The filmmakers draw not only from more recent fantasy, but from everyday life. In particular, late in the film, when Christian and Hopeful have been warned to “Beware the Flatterer,” they are promptly led astray by the Flatterer. Bunyan gives little dialogue for this encounter. He does not even mention that the man praised or complimented the two pilgrims (perhaps thinking that this goes without saying); he leaves a conversational blank for imaginative readers to fill in. Screenwriter-director Robert Fernandez makes the Flatterer’s flatteries subtle at first (“Are you also going to the Celestial City? It is not many who make it this far”). Christian and Hopeful first try to stay humble (“We are unworthy — we are very imperfect pilgrims”). Flatterer asks them to tell something of their adventures. Hopeful attempts to deflect the attention by shifting it to Christian (“Christian is far more experienced than I — I admire and look up to him.” “As do I, now that you have told me!” Flatterer exclaims). Christian is gradually led on to forget his modesty (“Well, I suppose I have met with my share of dangers — and I fought Apollyon too!”). Fernandez has not only closely studied Bunyan’s book; he has also listened to conversations between actual humans. Flatterer’s gradual drawing-out, culminating in the net, is, perhaps, one of the most troubling scenes in the play because it is the most mundane. Many viewers have not been imprisoned by a giant or done hand-to-hand combat with a dragon. But this gradual massaging of the ego, the quiet conversational leading-along into one trap or another — this is not allegory, but experience.
Another addition, or at least a shift in emphasis, is the film’s frequent behind-the-scenes glimpses of Apollyon and his demons as they plot the pilgrims’ downfall. In Bunyan’s text, evil seems somewhat episodic. Christian and his companions meet with wicked characters (spirits or humans) who try to harm them; sometimes they repel these enemies; sometimes they are overthrown and must be rescued. Readers are vaguely aware that there is probably some coordination — once or twice the narrator reports that a chief Enemy “sent” a demon to make one kind of attack or another — but in general, this coordination is left to inference. In the film, this demonic hierarchy (what C. S. Lewis would call a “lowerarchy”) is foregrounded: the Foreman in the cursed city drives and bullies the workers and reports to the Supervisor; the Supervisor reports to Apollyon and deploys strategy after strategy to bring back the runaways — force, persuasions, and traps. Worldly Wiseman and Flatterer are both shown to be disguises for the Supervisor, who, after each failure, is battered and singed by the wrathful Apollyon. There are villainous conspiracy sessions of the sort familiar to Frank Peretti readers and Disney fans, punctuated with awkwardly-timed cackling. These devilish councils do lessen the focus Bunyan places on Christian and on the human point of view (from which hardships and temptations generally do seem episodic); but they also reinforce the story’s through-line and make the enemies appear more personal.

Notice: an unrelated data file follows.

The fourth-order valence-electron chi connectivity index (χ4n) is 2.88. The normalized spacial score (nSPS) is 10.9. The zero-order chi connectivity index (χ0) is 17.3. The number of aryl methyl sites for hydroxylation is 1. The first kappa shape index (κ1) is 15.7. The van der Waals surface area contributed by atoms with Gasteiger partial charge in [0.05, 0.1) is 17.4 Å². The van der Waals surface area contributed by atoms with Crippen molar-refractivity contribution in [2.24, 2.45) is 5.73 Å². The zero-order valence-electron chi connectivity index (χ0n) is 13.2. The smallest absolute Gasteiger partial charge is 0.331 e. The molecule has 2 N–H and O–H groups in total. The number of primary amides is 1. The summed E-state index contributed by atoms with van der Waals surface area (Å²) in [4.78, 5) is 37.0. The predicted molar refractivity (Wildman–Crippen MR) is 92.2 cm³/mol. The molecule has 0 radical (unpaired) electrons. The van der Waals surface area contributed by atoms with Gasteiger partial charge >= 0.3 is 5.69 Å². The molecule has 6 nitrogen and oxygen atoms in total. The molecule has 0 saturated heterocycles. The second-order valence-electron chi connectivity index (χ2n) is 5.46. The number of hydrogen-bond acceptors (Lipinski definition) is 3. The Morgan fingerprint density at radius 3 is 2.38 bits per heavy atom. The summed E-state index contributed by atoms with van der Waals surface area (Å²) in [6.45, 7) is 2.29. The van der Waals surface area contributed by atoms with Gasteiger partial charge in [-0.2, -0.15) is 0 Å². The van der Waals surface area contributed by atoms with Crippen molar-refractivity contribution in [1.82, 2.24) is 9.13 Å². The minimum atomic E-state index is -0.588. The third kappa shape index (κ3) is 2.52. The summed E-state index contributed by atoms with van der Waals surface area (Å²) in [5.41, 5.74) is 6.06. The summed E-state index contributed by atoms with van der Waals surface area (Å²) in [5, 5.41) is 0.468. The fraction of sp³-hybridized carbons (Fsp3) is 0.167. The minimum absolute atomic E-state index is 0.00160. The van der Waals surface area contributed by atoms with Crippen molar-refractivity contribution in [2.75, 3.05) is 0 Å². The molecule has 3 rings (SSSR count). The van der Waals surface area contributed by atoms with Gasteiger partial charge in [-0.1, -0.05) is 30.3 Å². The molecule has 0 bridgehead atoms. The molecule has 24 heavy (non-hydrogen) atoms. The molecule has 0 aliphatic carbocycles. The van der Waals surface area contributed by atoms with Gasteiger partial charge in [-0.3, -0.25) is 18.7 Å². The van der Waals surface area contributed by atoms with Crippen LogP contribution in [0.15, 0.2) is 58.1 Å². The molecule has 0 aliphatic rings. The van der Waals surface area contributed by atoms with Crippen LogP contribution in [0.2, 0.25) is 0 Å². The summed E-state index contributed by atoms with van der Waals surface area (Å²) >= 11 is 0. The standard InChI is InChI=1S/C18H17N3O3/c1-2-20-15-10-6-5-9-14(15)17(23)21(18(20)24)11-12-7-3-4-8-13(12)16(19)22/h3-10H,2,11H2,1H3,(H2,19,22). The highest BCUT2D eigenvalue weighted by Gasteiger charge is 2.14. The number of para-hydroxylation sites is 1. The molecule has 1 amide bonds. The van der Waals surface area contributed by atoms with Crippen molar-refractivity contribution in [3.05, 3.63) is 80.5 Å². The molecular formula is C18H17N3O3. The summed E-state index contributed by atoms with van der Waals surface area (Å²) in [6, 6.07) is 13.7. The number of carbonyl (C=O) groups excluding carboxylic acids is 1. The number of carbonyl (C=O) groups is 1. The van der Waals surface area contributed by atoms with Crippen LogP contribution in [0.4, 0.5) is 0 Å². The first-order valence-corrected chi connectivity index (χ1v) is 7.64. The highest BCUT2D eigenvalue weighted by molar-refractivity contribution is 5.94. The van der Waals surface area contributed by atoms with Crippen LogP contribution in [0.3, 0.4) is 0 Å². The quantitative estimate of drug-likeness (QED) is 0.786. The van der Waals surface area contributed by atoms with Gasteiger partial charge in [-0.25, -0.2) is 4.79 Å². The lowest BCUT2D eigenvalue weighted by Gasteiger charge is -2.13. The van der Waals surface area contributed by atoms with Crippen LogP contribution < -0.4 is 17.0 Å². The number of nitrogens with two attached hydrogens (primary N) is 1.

The film also adapts the story to modern tastes in giving more prominence to Christian’s wife, Christiana, and his children. Bunyan’s Christian, having once left his family, scarcely mentions them, except in one brief conversation at the House Beautiful. Prudence and her sisters, if they do not exactly say “good riddance,” are quick to assure him that since his family have not heeded his warning, “they thereby show themselves to be implacable to good.” Christiana and the boys are thus dismissed from the story for the remainder of Christian’s journey. At no point, once he has left home, does a thought of his family make Christian consider going back. Christian’s seeming indifference may have made some sense, perhaps, in the seventeenth century, when marriages were frequently based more on business than on affection, and when repeated religious and political upheavals split families and communities throughout England, as Catholics, Anglicans, and Puritans were privileged and persecuted by turns. It might likewise have been a necessary coping strategy for Bunyan himself, whose refusal to stop preaching, and his consequent twelve-year imprisonment, left his wife, Elizabeth, struggling to provide for herself and his four children. Twenty-first century Evangelical audiences, by contrast, who regard “Christian values” and “family values” as almost synonymous, might have difficulty forgiving a man who would simply walk out on his wife and children over religious differences. To maintain viewers’ sympathy, Christian’s decision must be both more visibly anguished and more clearly motivated by his family’s interests. When, in the film, Apollyon seeks to lure Christian from his pilgrimage, he shows him visions of his pleading wife and children and taunts him with saving himself while leaving them to danger (Bunyan’s Apollyon offers Christian better work and wages, but makes no mention of family). When, in the film, Christian reaches the River of Death at the end of his pilgrimage, and realizes there can be no return once he has crossed, he vehemently refuses to go: “I have come thus far only to find a path of escape for my family — I must go back and bring them.” He is persuaded only when Hopeful counters: “They can only follow as far as you lead. Would you have them come this far only to stop, as you are doing?”